Mum Urges All Pregnant Women To Trust They 'Know What's Not Normal', After Narrowly Avoiding A Stillbirth

'Always be safe rather than sorry'.

A new mum has urged all pregnant women to listen to their doubts and “know what is normal” for their own body after she almost lost her baby at 38 weeks.

Ayla Heller wrote an open letter on her Facebook page, addressed to all mums-to-be describing the final 24 hours before her daughter Maddy was delivered.

“I’ve decided I wanted to share publicly what happened with my delivery in hopes that it can help someone else one day,” she explained.

The 19-year-old explained that it was a normal day like any other, but as she was on her way to work she noted that her baby hadn’t moved. She presumed she was just having a less active day, which happened “regularly” in her pregnancy.

Then at around midday Heller felt Maddy readjust her position, which brought to her attention that although she was moving in the womb, she still hadn’t kicked.

It was only in the early evening when Heller’s boyfriend, Dalton Henderson, asked if the baby had been kicking that she realised a whole day had passed with a kick.

I became uneasy as I realised she still hadn’t moved all day,” she said.

So the first-time-mum then decided to take a bath, drink a cold drink and use their foetal Doppler to listen for a heartbeat.

There was a heartbeat registering on the device, which left Heller feeling confused.

“I knew she was at least alive so I didn’t know what to do,” said Heller.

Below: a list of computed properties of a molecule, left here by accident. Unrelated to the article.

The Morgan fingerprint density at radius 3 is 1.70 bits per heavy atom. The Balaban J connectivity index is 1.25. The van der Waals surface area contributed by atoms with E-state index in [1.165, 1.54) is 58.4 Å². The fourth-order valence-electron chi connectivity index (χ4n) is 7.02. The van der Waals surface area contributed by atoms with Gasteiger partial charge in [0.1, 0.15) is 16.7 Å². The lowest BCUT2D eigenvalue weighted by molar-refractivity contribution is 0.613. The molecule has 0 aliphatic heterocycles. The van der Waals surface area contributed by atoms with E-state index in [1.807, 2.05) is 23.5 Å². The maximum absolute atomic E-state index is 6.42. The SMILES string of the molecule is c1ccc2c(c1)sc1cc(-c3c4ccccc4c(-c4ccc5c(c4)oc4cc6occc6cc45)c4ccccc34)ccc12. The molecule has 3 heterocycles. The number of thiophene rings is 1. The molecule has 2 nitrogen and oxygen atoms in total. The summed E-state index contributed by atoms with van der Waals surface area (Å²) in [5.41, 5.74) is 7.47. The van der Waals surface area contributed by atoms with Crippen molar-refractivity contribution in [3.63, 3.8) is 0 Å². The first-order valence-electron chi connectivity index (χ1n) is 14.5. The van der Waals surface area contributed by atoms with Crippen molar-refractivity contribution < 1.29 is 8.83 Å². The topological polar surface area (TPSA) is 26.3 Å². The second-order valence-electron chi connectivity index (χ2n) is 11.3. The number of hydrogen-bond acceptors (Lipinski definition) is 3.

Note: Doppler devices have been discontinued by UK retailer Mothercare after stillbirth and pregnancy charity Kicks Count campaigned that the devices can give women false reassurance and prevent them from seeking medical advice when needed.

Heller decided to call a midwife, after being instructed to do so by her mother.

The midwife then requested she go to hospital and after less than an hour on the ward the medics instructed the family that an emergency caesarean needed to take place, because of a problem with her placenta.

I was shaking uncontrollably but was kind of in too much shock to really have emotions about it,” said Heller.

The doctors had been anticipating the newborn would have life threatening problems upon delivery, but fortunately Maddy only needed extra oxygen and a glucose IV drip before being returned to her parents.

But the outcome could have been very different.

“My mother asked what would have happened had I not gone in when I did,” wrote Heller.

″‘She wouldn’t be here’ was the reply. She wouldn’t have made it the rest of the night.”

As a result, she is now encouraging all mums to follow their intuition and listen to what is normal for their body.

“If you have doubts, go in, go in, go in, go in,” she urged.

Always be safe rather than sorry. Because I almost didn’t. I almost waited till morning to see if anything changed. And had I done that, I wouldn’t have my love.

“I’ve heard so many stories of stillbirths because signs may not have been taken as seriously as they should’ve been.”

She also reiterated that babies do not simply “run out of room” towards the end of pregnancy, and subsequently stop kicking.

Elizabeth Hutton, CEO of Kicks Count, told HuffPost UK: “We advise that all pregnant women should contact a healthcare professional if they notice any change in their baby’s movements.

“There is no set number of kicks that pregnant women should count to - they should get to know their baby’s individual pattern of movement.

“The majority of mums who have a stillbirth report that they noticed a change in their baby’s movements beforehand so it is vital we pass this advice on to all pregnant women.”

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